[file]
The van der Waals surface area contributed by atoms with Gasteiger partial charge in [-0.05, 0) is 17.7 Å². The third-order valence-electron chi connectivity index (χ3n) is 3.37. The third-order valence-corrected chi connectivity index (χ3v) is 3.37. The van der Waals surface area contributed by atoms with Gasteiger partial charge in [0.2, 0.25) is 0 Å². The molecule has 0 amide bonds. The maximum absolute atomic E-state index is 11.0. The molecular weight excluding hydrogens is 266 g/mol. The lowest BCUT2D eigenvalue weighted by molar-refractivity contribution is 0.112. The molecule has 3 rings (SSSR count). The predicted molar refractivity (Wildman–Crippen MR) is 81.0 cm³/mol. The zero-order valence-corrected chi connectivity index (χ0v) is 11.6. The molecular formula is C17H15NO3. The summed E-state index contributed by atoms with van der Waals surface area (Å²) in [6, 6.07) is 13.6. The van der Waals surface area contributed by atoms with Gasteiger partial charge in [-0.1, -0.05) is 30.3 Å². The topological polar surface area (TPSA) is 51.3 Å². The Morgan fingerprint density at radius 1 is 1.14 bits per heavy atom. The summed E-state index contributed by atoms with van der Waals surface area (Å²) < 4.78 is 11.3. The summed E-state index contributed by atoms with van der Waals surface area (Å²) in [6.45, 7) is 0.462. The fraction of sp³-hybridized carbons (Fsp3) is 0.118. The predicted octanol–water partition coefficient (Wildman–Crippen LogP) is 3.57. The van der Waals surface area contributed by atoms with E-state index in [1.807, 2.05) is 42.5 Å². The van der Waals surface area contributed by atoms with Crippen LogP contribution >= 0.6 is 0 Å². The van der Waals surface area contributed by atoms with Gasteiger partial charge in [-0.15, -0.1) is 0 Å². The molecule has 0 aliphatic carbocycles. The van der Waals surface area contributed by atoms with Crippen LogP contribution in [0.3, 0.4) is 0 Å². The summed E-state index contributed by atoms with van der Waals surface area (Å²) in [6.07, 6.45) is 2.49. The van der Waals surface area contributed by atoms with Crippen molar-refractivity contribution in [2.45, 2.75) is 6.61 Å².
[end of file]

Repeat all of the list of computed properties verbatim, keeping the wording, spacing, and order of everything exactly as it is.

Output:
The van der Waals surface area contributed by atoms with Gasteiger partial charge in [-0.05, 0) is 17.7 Å². The third-order valence-electron chi connectivity index (χ3n) is 3.37. The third-order valence-corrected chi connectivity index (χ3v) is 3.37. The van der Waals surface area contributed by atoms with Gasteiger partial charge in [0.2, 0.25) is 0 Å². The molecule has 0 amide bonds. The maximum absolute atomic E-state index is 11.0. The molecular weight excluding hydrogens is 266 g/mol. The lowest BCUT2D eigenvalue weighted by molar-refractivity contribution is 0.112. The molecule has 3 rings (SSSR count). The predicted molar refractivity (Wildman–Crippen MR) is 81.0 cm³/mol. The zero-order valence-corrected chi connectivity index (χ0v) is 11.6. The molecular formula is C17H15NO3. The summed E-state index contributed by atoms with van der Waals surface area (Å²) in [6, 6.07) is 13.6. The van der Waals surface area contributed by atoms with Gasteiger partial charge in [-0.1, -0.05) is 30.3 Å². The topological polar surface area (TPSA) is 51.3 Å². The Morgan fingerprint density at radius 1 is 1.14 bits per heavy atom. The summed E-state index contributed by atoms with van der Waals surface area (Å²) < 4.78 is 11.3. The summed E-state index contributed by atoms with van der Waals surface area (Å²) in [6.45, 7) is 0.462. The fraction of sp³-hybridized carbons (Fsp3) is 0.118. The predicted octanol–water partition coefficient (Wildman–Crippen LogP) is 3.57. The van der Waals surface area contributed by atoms with E-state index in [1.807, 2.05) is 42.5 Å². The van der Waals surface area contributed by atoms with Crippen LogP contribution >= 0.6 is 0 Å². The van der Waals surface area contributed by atoms with Gasteiger partial charge in [-0.15, -0.1) is 0 Å². The molecule has 0 aliphatic carbocycles. The van der Waals surface area contributed by atoms with Crippen LogP contribution in [0.3, 0.4) is 0 Å². The summed E-state index contributed by atoms with van der Waals surface area (Å²) in [6.07, 6.45) is 2.49. The van der Waals surface area contributed by atoms with Crippen molar-refractivity contribution in [2.45, 2.75) is 6.61 Å².